# What is the highest power in physics equations?

1. Aug 7, 2009

Sorry if a similar question has been posted before but I have been thinking about this recently.

When you scan through physics equations, quantities raised to the power of one are so common that the one is omitted.There are numerous equations where there are quantities squared but a smaller number of equations where there are quantities cubed.I can only think of one equation where there is a quantity raised to the power of four this being temperature in Stefans law, the derivation of this equation referring to T being raised to the power of five.My question is, are there any physics equations where there are higher powers?

2. Aug 7, 2009

### Mapes

Probably not the biggest, but the very common http://en.wikipedia.org/wiki/Lennard%E2%80%93Jones_potential" [Broken]has terms to the sixth and twelfth powers. These aren't minor approximation terms, either; the difference between the two represents the bonding between two atoms (which affects density, heat capacity, phase changes, thermal expansion, etc.). However, the higher-power term is empirical.

Last edited by a moderator: May 4, 2017
3. Aug 7, 2009

### A.T.

Do exponential functions count?

4. Aug 7, 2009

Staff Emeritus
The relation between 8B neutrinos and the core temperature of the sun goes as T25. That's the highest power that immediately comes to mind.

5. Aug 7, 2009

Thank you.Interesting, but I note from the reference you gave that the equation is an approximation and that there is no theoretical justification for the repulsive term.Still,I suppose it is a powerful equation and should be counted.
You got me there. I was thinking more in terms of equations that had a power/powers of fixed value.

Last edited by a moderator: May 4, 2017
6. Aug 7, 2009

That is big! Mathematicians seem to deal with powers without limits but the only example I can think of is Fermats last theorem.I wonder if any of these equations have relevance to physics or the other sciences.

7. Aug 7, 2009

So far we have:
0......Or should this be considered trivial?
1
2
3
4
5......I'm not sure if my example should be counted.
6.
Now there seems to be a gap to 12 and then an even bigger gap to 25.
I find it interesting that there might be gaps but then I can be quite dopey.I wonder if it stops at 25.

8. Aug 7, 2009

### zcd

Kinetic energy is approximated at $$KE=\frac{1}{2}mv^{2}$$ for low speeds but the taylor series for KE with speed near c is given by $$\frac{1}{2}mv^{2}+\frac{3}{8c^{2}}mv^{4}+\frac{5}{16c^{4}}v^{6}+...=m\sum_{n=1}^{\infty} \frac{(2n-1)v^{2n}}{2^{2n-1}c^{2(n-1)}}$$. Does that count?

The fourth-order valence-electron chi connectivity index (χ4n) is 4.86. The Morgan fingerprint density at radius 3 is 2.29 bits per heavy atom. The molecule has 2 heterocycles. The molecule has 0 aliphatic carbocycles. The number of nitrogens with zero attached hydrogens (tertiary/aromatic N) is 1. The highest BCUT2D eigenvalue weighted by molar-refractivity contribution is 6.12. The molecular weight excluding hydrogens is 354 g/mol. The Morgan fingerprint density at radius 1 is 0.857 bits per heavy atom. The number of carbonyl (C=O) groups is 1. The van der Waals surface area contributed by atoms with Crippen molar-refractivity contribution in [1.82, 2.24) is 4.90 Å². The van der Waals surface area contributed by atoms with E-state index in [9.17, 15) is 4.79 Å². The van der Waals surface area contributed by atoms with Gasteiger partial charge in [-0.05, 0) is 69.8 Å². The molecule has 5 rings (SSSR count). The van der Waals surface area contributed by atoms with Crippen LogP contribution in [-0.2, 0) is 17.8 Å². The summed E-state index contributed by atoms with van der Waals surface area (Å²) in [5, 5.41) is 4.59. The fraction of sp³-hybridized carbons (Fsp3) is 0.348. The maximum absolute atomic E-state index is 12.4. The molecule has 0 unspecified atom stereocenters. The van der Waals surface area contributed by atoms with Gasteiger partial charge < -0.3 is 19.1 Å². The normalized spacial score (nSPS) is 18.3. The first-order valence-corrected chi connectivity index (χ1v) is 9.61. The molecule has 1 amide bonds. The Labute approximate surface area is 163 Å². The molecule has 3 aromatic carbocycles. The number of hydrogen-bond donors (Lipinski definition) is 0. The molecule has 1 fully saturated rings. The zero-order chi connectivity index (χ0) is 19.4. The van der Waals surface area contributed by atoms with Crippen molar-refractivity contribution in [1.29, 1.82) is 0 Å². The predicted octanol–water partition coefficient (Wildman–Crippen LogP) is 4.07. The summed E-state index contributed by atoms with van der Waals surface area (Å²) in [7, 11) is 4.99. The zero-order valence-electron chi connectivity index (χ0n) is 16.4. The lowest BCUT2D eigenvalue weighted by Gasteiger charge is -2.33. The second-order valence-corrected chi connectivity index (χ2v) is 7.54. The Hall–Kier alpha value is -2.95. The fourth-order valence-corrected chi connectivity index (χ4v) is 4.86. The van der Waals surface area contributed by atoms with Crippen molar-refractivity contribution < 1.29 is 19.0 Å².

9. Aug 7, 2009

Clever but i think it better to discount power series that converge to a final equation.You got me thinking there:uhh:

10. Aug 7, 2009

### Cyrus

There really isn't a limit as to how high a power something can have. It depends on what end result you get when doing model structure determination.

For example, you may have a sinusoidal signal in your data but not know it. The result is that the model structure will contain terms raised to the power of the Taylor series expansion of a sine or cosine since that is the only way in which the data can be fit without using a sine/cosine signal explicitly.

11. Aug 7, 2009

### Redbelly98

Staff Emeritus
And it follows that the force associated with such a potential has terms to the 7th and 13th powers.

Last edited by a moderator: May 4, 2017
12. Aug 8, 2009

### maverick_starstrider

Why are we discounting exponenetials again (i.e. exp(x))?

13. Aug 8, 2009

### Redbelly98

Staff Emeritus
The OP's question was about physical quantities being raised to some (constant) numerical power. e is not a physical quantity, and x is not a numerical power. So ex is not within the scope of this discussion.

14. Aug 8, 2009

I would have thought that specific physics equations are used during the modelling.
Two more numbers to add to the list.
Thanks for your inputs everyone.They have all given me further food for thought.

15. Aug 8, 2009

### Cyrus

No, model structure determination means you don't know the model structure. That's not the same as parameter estimation, where you assume a model structure but find the parameters (coefficients).

Remember that any physical system that involve the equations of motion will act as if they have a damping term for anything second order or higher. This is why it's very unlikely to find powers much higher than 2. They will dampen out quicker and quicker.

Last edited by a moderator: Aug 8, 2009
16. Aug 9, 2009

### Cyrus

Edit: Should read "Remember that any physical system that involve the equations of motion will act as if they have a damping term for anything first order or higher in the state variables.

17. Aug 9, 2009

### turin

Does an infinite potential barrier count (i.e., does the limit of the power as it approaches ∞ count)? The infinite potential barrier is used often enough (e.g. in QM). Or are you looking for physical laws specific to particular processes or theories?

Also, I was thinking that there may be some density functions out there that have "exotic" powers.

18. Aug 10, 2009

For want of a better word I was thinking about "generic" equations, all encompassing equations which can be used as the starting point of calculations and which are independant of the system being investigated.